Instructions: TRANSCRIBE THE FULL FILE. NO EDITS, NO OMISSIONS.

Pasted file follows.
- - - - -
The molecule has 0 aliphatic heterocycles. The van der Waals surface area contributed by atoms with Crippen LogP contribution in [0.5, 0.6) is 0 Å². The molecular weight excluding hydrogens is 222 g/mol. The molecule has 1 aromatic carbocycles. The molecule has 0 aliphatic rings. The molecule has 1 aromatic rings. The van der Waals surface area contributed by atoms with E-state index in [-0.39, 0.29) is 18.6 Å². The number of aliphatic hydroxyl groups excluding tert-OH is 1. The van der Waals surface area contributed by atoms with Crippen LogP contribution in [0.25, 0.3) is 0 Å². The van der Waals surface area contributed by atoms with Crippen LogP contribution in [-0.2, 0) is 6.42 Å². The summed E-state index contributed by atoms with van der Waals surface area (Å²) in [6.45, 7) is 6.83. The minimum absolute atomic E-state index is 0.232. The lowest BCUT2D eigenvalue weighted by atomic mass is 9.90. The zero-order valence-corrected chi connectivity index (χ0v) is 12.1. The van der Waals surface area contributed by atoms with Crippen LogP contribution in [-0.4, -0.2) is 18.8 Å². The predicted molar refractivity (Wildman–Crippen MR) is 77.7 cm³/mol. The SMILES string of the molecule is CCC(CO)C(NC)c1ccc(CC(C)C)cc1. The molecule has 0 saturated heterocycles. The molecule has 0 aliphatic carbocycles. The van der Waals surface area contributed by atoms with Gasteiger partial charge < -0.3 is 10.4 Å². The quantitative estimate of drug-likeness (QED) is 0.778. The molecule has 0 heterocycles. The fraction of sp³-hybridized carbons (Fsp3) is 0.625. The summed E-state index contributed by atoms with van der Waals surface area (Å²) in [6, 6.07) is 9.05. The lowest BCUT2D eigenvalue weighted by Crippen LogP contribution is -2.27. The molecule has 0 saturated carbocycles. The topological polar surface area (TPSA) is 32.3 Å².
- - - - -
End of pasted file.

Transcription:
The molecule has 0 aliphatic heterocycles. The van der Waals surface area contributed by atoms with Crippen LogP contribution in [0.5, 0.6) is 0 Å². The molecular weight excluding hydrogens is 222 g/mol. The molecule has 1 aromatic carbocycles. The molecule has 0 aliphatic rings. The molecule has 1 aromatic rings. The van der Waals surface area contributed by atoms with E-state index in [-0.39, 0.29) is 18.6 Å². The number of aliphatic hydroxyl groups excluding tert-OH is 1. The van der Waals surface area contributed by atoms with Crippen LogP contribution in [0.25, 0.3) is 0 Å². The van der Waals surface area contributed by atoms with Crippen LogP contribution in [-0.2, 0) is 6.42 Å². The summed E-state index contributed by atoms with van der Waals surface area (Å²) in [6.45, 7) is 6.83. The minimum absolute atomic E-state index is 0.232. The lowest BCUT2D eigenvalue weighted by atomic mass is 9.90. The zero-order valence-corrected chi connectivity index (χ0v) is 12.1. The van der Waals surface area contributed by atoms with Crippen LogP contribution in [-0.4, -0.2) is 18.8 Å². The predicted molar refractivity (Wildman–Crippen MR) is 77.7 cm³/mol. The SMILES string of the molecule is CCC(CO)C(NC)c1ccc(CC(C)C)cc1. The molecule has 0 saturated heterocycles. The molecule has 0 aliphatic carbocycles. The van der Waals surface area contributed by atoms with Gasteiger partial charge < -0.3 is 10.4 Å². The quantitative estimate of drug-likeness (QED) is 0.778. The molecule has 0 heterocycles. The fraction of sp³-hybridized carbons (Fsp3) is 0.625. The summed E-state index contributed by atoms with van der Waals surface area (Å²) in [6, 6.07) is 9.05. The lowest BCUT2D eigenvalue weighted by Crippen LogP contribution is -2.27. The molecule has 0 saturated carbocycles. The topological polar surface area (TPSA) is 32.3 Å².